# Squares with Prime Factors

Find the smallest square that has at least $3$ different prime factors.

I tried finding the LCM of the $3$ smallest primes, $2$, $3$ and $5$, which is $30$, and $30^2$ equals $900$. But is this the right answer, and if yes, is there an easy way to work out this problem?

(I'm only a Year 7 (age $11-12$ for any non-UK people out there), so please explain clearly how you found the solution and if you have a formula for working out this problem, please make it so I can understand it.)

• Should the prime factors be all different? otherwise 16 is an answer Mar 22, 2017 at 8:31
• @user35508 yes they should I'll put that in the question
– bio
Mar 22, 2017 at 8:31
• Well, the only "gotcha" is that they didn't say 3 distinct prime factors. If the primes are required to be distinct, then your answer is correct. If they're not required to be distinct, then the answer is ... Mar 22, 2017 at 8:32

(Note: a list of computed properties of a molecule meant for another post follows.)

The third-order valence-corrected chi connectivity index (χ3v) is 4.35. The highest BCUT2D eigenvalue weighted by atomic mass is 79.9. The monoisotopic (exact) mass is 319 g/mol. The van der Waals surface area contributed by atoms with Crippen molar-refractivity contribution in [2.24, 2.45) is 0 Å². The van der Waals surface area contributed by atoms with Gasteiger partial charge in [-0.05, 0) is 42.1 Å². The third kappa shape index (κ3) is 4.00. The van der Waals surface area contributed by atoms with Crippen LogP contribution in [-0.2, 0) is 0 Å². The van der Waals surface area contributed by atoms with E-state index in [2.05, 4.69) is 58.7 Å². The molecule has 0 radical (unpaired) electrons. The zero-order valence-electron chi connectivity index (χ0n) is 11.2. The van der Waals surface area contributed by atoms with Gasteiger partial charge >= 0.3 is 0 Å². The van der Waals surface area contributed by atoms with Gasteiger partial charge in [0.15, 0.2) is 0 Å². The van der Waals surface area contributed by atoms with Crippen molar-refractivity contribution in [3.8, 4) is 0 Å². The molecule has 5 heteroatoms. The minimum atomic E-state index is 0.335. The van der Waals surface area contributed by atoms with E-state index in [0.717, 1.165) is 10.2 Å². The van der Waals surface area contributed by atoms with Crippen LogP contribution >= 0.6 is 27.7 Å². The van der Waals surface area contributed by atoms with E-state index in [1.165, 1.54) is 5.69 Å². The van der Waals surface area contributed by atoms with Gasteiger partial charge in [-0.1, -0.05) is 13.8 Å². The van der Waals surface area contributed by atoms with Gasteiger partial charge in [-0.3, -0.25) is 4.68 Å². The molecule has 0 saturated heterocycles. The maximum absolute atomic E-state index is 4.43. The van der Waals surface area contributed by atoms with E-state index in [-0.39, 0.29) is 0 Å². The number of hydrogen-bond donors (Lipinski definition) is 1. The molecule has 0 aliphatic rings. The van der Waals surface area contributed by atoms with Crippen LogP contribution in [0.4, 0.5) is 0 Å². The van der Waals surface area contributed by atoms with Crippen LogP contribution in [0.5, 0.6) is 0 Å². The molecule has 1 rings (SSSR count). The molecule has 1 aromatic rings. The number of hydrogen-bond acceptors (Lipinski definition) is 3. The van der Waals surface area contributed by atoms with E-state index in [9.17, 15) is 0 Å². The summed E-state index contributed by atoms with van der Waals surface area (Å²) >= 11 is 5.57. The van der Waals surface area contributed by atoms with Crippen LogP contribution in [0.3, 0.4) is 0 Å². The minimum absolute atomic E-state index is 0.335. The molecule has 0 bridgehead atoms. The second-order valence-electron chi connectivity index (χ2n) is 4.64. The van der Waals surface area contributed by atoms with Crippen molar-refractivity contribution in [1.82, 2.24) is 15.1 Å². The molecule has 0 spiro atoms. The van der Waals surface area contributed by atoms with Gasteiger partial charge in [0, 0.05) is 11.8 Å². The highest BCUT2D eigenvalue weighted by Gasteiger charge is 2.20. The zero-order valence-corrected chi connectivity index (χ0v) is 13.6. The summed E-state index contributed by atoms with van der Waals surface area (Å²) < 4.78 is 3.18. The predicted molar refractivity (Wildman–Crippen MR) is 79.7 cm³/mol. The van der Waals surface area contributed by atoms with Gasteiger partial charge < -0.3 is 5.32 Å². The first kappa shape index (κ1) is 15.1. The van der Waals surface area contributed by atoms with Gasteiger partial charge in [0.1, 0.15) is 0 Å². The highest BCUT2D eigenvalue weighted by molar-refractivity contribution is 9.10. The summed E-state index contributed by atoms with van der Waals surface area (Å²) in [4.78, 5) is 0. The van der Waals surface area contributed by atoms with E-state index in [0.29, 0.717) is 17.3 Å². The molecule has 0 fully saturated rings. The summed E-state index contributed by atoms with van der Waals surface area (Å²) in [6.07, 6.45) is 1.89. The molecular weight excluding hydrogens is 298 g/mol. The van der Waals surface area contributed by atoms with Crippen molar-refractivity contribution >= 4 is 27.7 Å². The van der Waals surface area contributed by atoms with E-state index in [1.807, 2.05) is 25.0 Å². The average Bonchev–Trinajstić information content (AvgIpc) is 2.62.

• @bio....but $8$ is not a perfect square Mar 22, 2017 at 8:36
• yes fair point I deleted the comment
– bio
Mar 22, 2017 at 8:37

Squaring a number doesn't change which primes are factors, and a smaller (positive) number will have a smaller square, so you need to find the smallest number which has three different prime factors, then square it. For any given three primes, the smallest number which has those primes as factors is their LCM, which (because they are prime, and different) is just their product. So choosing smaller primes will give you a smaller answer, and therefore the best thing to do is take the three smallest primes, to get $(2\times3\times5)^2$. If the question had said "four distinct prime factors", it would be $(2\times3\times5\times7)^2$, and so on. (Similarly, if it had asked for the smallest cube with three distinct prime factors, the answer would be $2\times3\times5)^3$.)